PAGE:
Err… Don’t Quote Me
Traders Magazine published an article in their April 2012 issue titled Exchanges Set To Tax Heavy Quoters. The article highlight the “efforts” of two stock exchange families, Direct Edge and NASDAQ, and how they intend to deal with the troublesome bandwidth-constraining and potentially manipulative excessive quoting by subset of HFT firms. Upon reading the title of the article, we at Themis were excited that something new must have surfaced, where the exchanges highlighted were actually going to actually “tax” offending HFT firms. After reading the article we let out a collective sigh around the desk, as nothing new had surfaced.
We highlighted Direct Edge and NASDAQ’s “iron rule” last month, in our March 8th blog post titled HFT in Detention for Excessive Cancellations! LOL. From that post:
Direct Edge’s plan is to:
A) Look at HFT’s that cancel more than 100 orders for every one they trade, which is an even higher threshold than the 90-95: 1 ratio the SEC thought was ludicrous. So you got margin there first off.
B) If your ratio exceeds that 100:1 ratio over a one month average, they will cut your rebate by a whopping single (1) mil. So no tax; they will just cut your rebate. And they won’t cut your rebate in half, or take it away for a month. They will just reduce your rebate check by less than 3%. LOL.
NASDAQ’s plan is to charge $0.001 per order if the offending member firm’s order to trade ratio exceeds 100-1. Oh… only on orders outside the NBBO. Oh… and they exempt “market makers.” Not only has NASDAQ exempted market makers, the largest HFT bucket – the ones who practice rebate arbitrage to collect rebates while playing musical chairs, they have just proposed a brand spanking new Market Quality Program that rewards their largest BFF (that’s “best friends forever” … my little girl taught me that) market makers with… wait for it… more rebates! By the way, you all have 21 days from April 6th to comment on the NASDAQ BFF program on the SEC’s website.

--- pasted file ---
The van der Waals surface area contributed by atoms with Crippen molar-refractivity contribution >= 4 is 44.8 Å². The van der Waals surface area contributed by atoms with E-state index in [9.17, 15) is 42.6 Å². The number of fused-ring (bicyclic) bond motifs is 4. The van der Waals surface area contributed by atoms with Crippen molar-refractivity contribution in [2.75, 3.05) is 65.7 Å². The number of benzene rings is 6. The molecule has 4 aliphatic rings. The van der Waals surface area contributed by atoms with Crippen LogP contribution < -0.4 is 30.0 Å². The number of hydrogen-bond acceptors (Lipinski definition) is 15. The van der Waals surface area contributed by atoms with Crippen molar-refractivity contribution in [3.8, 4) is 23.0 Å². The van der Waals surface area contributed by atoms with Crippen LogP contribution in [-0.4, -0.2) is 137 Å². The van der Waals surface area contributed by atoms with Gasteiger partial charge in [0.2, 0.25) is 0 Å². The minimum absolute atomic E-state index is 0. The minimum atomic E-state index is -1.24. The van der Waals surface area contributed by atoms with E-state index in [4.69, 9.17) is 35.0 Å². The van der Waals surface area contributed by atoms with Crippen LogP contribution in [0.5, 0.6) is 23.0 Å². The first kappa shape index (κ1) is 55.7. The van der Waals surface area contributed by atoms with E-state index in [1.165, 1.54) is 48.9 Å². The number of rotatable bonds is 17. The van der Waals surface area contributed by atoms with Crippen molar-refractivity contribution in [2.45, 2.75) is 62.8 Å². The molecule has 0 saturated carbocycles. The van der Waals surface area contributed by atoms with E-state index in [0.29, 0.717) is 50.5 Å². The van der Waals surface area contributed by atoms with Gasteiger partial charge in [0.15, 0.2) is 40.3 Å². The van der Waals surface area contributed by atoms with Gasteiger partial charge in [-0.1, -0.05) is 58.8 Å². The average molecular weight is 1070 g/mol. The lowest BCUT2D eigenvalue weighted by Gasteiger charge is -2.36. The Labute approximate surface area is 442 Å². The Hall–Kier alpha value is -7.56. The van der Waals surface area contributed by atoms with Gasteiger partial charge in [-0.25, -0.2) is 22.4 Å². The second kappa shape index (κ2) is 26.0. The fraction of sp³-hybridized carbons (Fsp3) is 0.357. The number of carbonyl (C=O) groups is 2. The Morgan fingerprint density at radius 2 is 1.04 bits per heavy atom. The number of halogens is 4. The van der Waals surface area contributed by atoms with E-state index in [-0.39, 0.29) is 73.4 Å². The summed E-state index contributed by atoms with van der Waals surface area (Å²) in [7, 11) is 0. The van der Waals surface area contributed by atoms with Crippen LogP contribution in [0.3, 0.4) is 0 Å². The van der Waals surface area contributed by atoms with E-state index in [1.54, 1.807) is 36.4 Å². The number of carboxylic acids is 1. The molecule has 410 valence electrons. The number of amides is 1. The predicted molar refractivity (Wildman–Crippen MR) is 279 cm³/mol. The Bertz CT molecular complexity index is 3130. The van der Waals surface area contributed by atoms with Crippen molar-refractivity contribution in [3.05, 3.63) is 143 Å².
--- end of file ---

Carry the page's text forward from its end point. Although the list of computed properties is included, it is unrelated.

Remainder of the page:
The stock exchanges, since becoming for-profit mechanisms, especially post REG NMS, have repeatedly catered to their largest HFT customers, damned if it was good for the marketplace as a whole and damned whether or not it might be harmful to investors or capital formation. Flash order types. Slide Not Hide. Ever increasing rebates for their largest tier HFT firms that come from somewhere! RLP programs. SLP Programs. On and on.
Let’s be clear. These exchange public relation ploys are meant to hold up and show regulators. “See… we are doing something; you need do nothing!” This is too bad. The message traffic has increased 500% since the Flash Crash in 2010, for which everyone pays the price. And we still have so many other problems in the marketplace that give investors pause. If the exchanges want real volume to come back, perhaps they should clean up and simplify the markets, eliminate all those silly routes, create simple order types meant for all traders in an equal playing field, as opposed to order types designed to insure one class always is at the top of the book versus the others.